When you type text in a cell in a Microsoft(r) Excel worksheet, only the first part of what you type actually appears in the cell. Or, all the text appears, but isn’t contained in one cell. You want the entire contents of the cell to display at once, and to appear in one cell only. To view the entire contents of the cell at once, format it to wrap text. Once you do so, Excel wraps the text onto a new line (retaining the width of the cell) and all the contents can be seen at once. To wrap text in a cell select the cell or range of cells that contain the text that you want to display as wrapped text. On the Format menu, click Cells, and then click the Alignment tab. Select the Wrap text check box. Before you exit the Format Cells dialog box, you may want to specify the vertical alignment for cells. Excel will automatically assign the vertical alignment as bottom, but you may prefer to assign top. Just click Top in the Vertical list, and then click OK. The shortcut for the Format Cells dialog box is Ctrl+1.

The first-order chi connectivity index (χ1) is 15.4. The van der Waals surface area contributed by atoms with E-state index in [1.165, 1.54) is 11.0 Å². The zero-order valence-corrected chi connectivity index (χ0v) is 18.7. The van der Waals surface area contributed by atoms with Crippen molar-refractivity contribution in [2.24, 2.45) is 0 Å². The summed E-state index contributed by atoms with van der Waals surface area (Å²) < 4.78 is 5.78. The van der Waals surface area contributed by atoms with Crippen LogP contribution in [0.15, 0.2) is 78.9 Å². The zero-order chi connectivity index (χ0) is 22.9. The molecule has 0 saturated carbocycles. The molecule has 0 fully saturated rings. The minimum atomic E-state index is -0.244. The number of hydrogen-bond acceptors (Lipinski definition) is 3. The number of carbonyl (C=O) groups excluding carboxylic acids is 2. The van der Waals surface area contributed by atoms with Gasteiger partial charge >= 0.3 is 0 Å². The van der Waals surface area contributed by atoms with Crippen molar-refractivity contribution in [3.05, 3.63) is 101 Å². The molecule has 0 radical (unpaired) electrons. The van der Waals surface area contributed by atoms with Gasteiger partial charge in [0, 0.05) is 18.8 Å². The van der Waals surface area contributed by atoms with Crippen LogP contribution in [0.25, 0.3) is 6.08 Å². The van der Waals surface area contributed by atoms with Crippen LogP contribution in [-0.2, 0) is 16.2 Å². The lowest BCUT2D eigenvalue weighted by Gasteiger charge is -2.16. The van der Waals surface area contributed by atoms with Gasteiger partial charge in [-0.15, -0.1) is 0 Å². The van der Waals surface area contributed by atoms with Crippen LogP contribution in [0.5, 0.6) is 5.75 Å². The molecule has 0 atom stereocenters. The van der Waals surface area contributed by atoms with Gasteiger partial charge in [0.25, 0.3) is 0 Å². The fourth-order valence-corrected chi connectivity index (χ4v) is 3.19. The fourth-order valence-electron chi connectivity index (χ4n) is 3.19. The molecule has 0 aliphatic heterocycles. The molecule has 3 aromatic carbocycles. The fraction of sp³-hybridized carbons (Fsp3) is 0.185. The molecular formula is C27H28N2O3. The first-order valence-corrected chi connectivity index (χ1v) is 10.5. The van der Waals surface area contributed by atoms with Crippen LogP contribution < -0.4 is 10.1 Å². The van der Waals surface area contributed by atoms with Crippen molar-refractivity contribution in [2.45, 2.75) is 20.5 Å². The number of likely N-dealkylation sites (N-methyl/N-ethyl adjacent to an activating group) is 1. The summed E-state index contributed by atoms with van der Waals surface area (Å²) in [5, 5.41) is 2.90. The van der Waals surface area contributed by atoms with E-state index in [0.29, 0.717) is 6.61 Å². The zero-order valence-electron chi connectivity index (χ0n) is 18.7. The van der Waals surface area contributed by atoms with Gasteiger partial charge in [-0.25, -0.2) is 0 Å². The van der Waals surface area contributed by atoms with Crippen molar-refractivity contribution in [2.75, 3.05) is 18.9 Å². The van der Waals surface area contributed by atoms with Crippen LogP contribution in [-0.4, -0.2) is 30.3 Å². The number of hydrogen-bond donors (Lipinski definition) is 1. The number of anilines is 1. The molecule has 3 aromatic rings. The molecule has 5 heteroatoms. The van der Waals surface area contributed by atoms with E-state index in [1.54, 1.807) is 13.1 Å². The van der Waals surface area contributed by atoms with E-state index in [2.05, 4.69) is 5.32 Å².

When you need to use an Excel worksheet in a presentation, you want that worksheet to look as good as it possibly can. It must be functional but beautiful. Excel 95 offers a feature that you might want to consider using for those special worksheets: adding a background. Let’s say you have a logo that you’d like to use as a background. Choose Format/Sheet/Background. When the Sheet Background dialog box opens, locate your picture file and select it. Click OK to insert the background and close the dialog box. Unless the picture is a BMP file, you’ll get a dialog box that offers to convert the file. Click OK to continue. Excel will tile the logo to cover the entire worksheet. There are a few caveats that we need to mention. If you use a dark (or busy) picture, you’ll have trouble seeing your data entries. The best background would be a very pale picture. A watermark type of picture would be best. To remove the background, choose Format/Sheet/Background. When the Sheet Background dialog box opens, click None.
Excel 97 allows you to merge the text in one cell with the data in other cells. This is especially useful when you need to use a multiline title. Try this example:
Type something into cell A1. Press Alt+Enter to add a line break and type the next line. Now select cells A1 through D2 and choose Format, Cells. When the Format Cells dialog box opens, click the Alignment tab. Under Text Control, select the Merge Cells check box and then click OK. Excel will place the text into what appears as a single cell (it isn’t really, but there are no grid lines in the merged cells). You can now format the title any way you want – center it, change the font and font size – using standard formatting features.